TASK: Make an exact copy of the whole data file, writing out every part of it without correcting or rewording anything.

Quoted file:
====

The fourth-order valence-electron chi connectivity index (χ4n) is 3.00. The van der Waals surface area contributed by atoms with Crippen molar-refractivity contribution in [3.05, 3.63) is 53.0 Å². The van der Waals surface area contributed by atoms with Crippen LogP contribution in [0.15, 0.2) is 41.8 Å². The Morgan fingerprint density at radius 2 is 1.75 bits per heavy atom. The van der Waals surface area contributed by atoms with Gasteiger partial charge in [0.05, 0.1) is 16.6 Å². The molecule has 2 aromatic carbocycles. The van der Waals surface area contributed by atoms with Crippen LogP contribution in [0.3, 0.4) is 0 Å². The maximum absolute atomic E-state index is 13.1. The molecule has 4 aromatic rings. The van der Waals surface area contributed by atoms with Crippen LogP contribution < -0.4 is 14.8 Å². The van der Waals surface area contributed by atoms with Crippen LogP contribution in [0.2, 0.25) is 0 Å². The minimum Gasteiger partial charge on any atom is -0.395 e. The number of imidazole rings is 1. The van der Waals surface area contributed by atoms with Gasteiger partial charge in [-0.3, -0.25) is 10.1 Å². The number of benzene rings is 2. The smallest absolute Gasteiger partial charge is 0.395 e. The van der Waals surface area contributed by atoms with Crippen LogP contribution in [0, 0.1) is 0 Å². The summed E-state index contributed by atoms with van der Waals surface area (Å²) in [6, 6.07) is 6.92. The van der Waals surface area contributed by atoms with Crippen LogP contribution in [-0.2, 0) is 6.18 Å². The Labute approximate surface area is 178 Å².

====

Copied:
The fourth-order valence-electron chi connectivity index (χ4n) is 3.00. The van der Waals surface area contributed by atoms with Crippen molar-refractivity contribution in [3.05, 3.63) is 53.0 Å². The van der Waals surface area contributed by atoms with Crippen LogP contribution in [0.15, 0.2) is 41.8 Å². The Morgan fingerprint density at radius 2 is 1.75 bits per heavy atom. The van der Waals surface area contributed by atoms with Gasteiger partial charge in [0.05, 0.1) is 16.6 Å². The molecule has 2 aromatic carbocycles. The van der Waals surface area contributed by atoms with Crippen LogP contribution in [0.3, 0.4) is 0 Å². The maximum absolute atomic E-state index is 13.1. The molecule has 4 aromatic rings. The van der Waals surface area contributed by atoms with Crippen LogP contribution < -0.4 is 14.8 Å². The van der Waals surface area contributed by atoms with Crippen LogP contribution in [0.2, 0.25) is 0 Å². The minimum Gasteiger partial charge on any atom is -0.395 e. The number of imidazole rings is 1. The van der Waals surface area contributed by atoms with Gasteiger partial charge in [-0.3, -0.25) is 10.1 Å². The number of benzene rings is 2. The smallest absolute Gasteiger partial charge is 0.395 e. The van der Waals surface area contributed by atoms with Crippen LogP contribution in [0, 0.1) is 0 Å². The summed E-state index contributed by atoms with van der Waals surface area (Å²) in [6, 6.07) is 6.92. The van der Waals surface area contributed by atoms with Crippen LogP contribution in [-0.2, 0) is 6.18 Å². The Labute approximate surface area is 178 Å².